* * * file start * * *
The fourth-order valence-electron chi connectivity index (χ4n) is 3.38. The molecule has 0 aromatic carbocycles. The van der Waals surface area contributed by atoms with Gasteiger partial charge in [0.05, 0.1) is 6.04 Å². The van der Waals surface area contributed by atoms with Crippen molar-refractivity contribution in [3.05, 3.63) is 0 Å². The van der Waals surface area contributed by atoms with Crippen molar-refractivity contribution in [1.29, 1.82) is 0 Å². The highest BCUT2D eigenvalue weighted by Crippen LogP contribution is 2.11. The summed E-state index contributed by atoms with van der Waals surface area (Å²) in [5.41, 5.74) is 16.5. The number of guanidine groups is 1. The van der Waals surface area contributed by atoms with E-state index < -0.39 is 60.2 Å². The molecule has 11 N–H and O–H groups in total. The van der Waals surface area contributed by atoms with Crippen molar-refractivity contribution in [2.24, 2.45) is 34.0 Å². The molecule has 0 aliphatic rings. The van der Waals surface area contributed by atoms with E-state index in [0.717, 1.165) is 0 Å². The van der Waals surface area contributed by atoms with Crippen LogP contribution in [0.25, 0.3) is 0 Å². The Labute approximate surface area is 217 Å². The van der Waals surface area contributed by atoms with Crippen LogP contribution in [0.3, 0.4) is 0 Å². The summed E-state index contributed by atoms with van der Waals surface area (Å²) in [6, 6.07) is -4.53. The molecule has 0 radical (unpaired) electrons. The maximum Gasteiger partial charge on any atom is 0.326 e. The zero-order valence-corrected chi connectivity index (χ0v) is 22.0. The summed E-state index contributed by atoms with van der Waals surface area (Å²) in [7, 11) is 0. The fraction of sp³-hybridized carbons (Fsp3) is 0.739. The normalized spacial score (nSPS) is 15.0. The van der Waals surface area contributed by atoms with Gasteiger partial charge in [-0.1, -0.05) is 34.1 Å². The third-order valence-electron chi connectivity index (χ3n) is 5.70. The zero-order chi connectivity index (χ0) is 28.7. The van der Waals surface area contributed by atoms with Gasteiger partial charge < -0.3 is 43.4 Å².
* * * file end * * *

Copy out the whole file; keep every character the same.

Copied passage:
The fourth-order valence-electron chi connectivity index (χ4n) is 3.38. The molecule has 0 aromatic carbocycles. The van der Waals surface area contributed by atoms with Gasteiger partial charge in [0.05, 0.1) is 6.04 Å². The van der Waals surface area contributed by atoms with Crippen molar-refractivity contribution in [3.05, 3.63) is 0 Å². The van der Waals surface area contributed by atoms with Crippen molar-refractivity contribution in [1.29, 1.82) is 0 Å². The highest BCUT2D eigenvalue weighted by Crippen LogP contribution is 2.11. The summed E-state index contributed by atoms with van der Waals surface area (Å²) in [5.41, 5.74) is 16.5. The number of guanidine groups is 1. The van der Waals surface area contributed by atoms with E-state index < -0.39 is 60.2 Å². The molecule has 11 N–H and O–H groups in total. The van der Waals surface area contributed by atoms with Crippen molar-refractivity contribution in [2.24, 2.45) is 34.0 Å². The molecule has 0 aliphatic rings. The van der Waals surface area contributed by atoms with E-state index in [0.717, 1.165) is 0 Å². The van der Waals surface area contributed by atoms with Crippen LogP contribution in [0.25, 0.3) is 0 Å². The Labute approximate surface area is 217 Å². The van der Waals surface area contributed by atoms with Crippen LogP contribution in [0.3, 0.4) is 0 Å². The summed E-state index contributed by atoms with van der Waals surface area (Å²) in [6, 6.07) is -4.53. The molecule has 0 radical (unpaired) electrons. The maximum Gasteiger partial charge on any atom is 0.326 e. The zero-order valence-corrected chi connectivity index (χ0v) is 22.0. The summed E-state index contributed by atoms with van der Waals surface area (Å²) in [7, 11) is 0. The fraction of sp³-hybridized carbons (Fsp3) is 0.739. The normalized spacial score (nSPS) is 15.0. The van der Waals surface area contributed by atoms with Gasteiger partial charge in [-0.1, -0.05) is 34.1 Å². The third-order valence-electron chi connectivity index (χ3n) is 5.70. The zero-order chi connectivity index (χ0) is 28.7. The van der Waals surface area contributed by atoms with Gasteiger partial charge < -0.3 is 43.4 Å².